Benefits for the consumers
The voice of the consumer is heard
Product recalls, dangerous household appliances, food safety scandals - over the past ten years consumer safety has increasingly gained public interest. Consumer protection organizations, testing institutes, the media and the government itself have all contributed to this trend.
When it comes to the role standards play in consumer protection, DIN Consumer Council is the one to turn to. Founded in 1974 as a permanent committee of the DIN Presidial Board, the Consumer Council of DIN (VR) represents consumer interests in DIN’s standards work at national, European and international level. At the time of its foundation the Council mostly dealt with the safety of everyday household products - now it has a much broader remit that includes services, as well as new technologies. Demographic change and rapid technological advances have brought new areas of action, such as electromobility, carbon footprints, and the increased need for data privacy. Accessibility and ambient assisted living (AAL) bring with them new technical solutions that allow elderly persons to live independently in their own home environments.
Children's toys, coffee makers, motorcycle helmets: Everyone uses objects that have been standardized. Standards ensure products are safe, environmentally sound, and fit for purpose - they also ensure legal certainty, especially in the case of services.
A wonderful world thanks to standards
Whoever follows the advice of their dentist or pharmacist benefits from it at least twice a day. Here we are talking about the Tuft-retention test: the individual tufts (or what we often call “bristles”) of a toothbrush must be able to withstand a force of 15 newtons according to the International Standard DIN EN ISO 20126. Why? So they stay put in the head of the toothbrush and don’t end up being swallowed. In practice this works quite well. Before the bristles begin to fall out, they have usually become so bent that we have already bought ourselves a new toothbrush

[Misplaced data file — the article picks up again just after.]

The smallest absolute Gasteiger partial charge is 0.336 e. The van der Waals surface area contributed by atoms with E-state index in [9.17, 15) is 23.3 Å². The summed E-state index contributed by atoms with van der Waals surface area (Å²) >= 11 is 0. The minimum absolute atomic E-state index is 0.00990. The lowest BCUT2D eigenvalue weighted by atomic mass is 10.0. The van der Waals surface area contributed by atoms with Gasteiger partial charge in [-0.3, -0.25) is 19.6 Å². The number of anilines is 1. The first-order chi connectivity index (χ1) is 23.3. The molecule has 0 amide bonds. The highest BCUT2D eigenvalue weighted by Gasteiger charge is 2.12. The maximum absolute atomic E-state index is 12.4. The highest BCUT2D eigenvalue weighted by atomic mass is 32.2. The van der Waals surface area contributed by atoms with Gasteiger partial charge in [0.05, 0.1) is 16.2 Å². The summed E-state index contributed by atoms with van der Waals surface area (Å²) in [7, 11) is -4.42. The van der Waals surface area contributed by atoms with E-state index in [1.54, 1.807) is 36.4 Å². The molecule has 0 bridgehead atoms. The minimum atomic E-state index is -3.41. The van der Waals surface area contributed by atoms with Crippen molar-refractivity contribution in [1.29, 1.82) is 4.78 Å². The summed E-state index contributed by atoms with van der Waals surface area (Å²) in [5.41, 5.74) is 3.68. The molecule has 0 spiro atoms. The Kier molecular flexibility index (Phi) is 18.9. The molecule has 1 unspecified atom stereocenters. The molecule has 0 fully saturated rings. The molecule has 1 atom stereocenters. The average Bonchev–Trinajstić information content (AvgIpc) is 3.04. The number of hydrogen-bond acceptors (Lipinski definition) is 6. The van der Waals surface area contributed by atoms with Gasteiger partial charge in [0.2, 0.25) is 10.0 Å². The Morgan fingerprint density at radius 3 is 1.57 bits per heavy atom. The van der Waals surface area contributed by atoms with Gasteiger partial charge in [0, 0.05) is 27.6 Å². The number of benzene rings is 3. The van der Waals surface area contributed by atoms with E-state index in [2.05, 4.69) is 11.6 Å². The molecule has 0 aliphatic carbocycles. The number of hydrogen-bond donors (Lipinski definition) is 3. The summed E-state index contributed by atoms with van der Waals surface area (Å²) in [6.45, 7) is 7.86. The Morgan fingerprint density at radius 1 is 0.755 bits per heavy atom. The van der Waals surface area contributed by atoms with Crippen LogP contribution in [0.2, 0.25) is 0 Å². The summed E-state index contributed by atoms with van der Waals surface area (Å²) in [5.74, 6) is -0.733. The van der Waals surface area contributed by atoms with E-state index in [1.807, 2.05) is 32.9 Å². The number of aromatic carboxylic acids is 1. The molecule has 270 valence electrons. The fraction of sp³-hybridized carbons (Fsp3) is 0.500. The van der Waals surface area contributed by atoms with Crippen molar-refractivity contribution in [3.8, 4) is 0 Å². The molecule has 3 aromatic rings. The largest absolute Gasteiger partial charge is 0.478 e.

Summer is the time for BBQs and a good time to check your barbeque for safety. DIN EN 1860-1 requires, for example, that a barbeque with a foldable stand must be able to be locked in operating position to prevent tipping or collapse. In order to prevent your hotdog from falling into the coals, the clear distance between the bars of the cooking grid cannot exceed 20 mm. And according to DIN EN 1860-2, barbeque charcoal is not permitted to contain pitch, fossil coals, petroleum, coke or plastic
One of the most important standards in stair construction is DIN 18065. It specifies requirements for stairs in buildings and was updated most recently in March, 2015. This standard specifies terminology, measuring rules, main dimensions and tolerances – ranging from the landing to the tread (or “going”) to the rise-to-tread ratio. The result: stairs are comfortable – and safe – to climb.
No, cucumbers have not been standardized. And certainly not their straightness (or crookedness!)
Yet from 1988 to 2009 there was in fact an EU regulation that defined commercial classes for cucurbits. And in order to belong to the class “Extra” the cucumber had to be “well-formed and practically straight”. In the meantime however, the vegetable is allowed to grow as it pleases.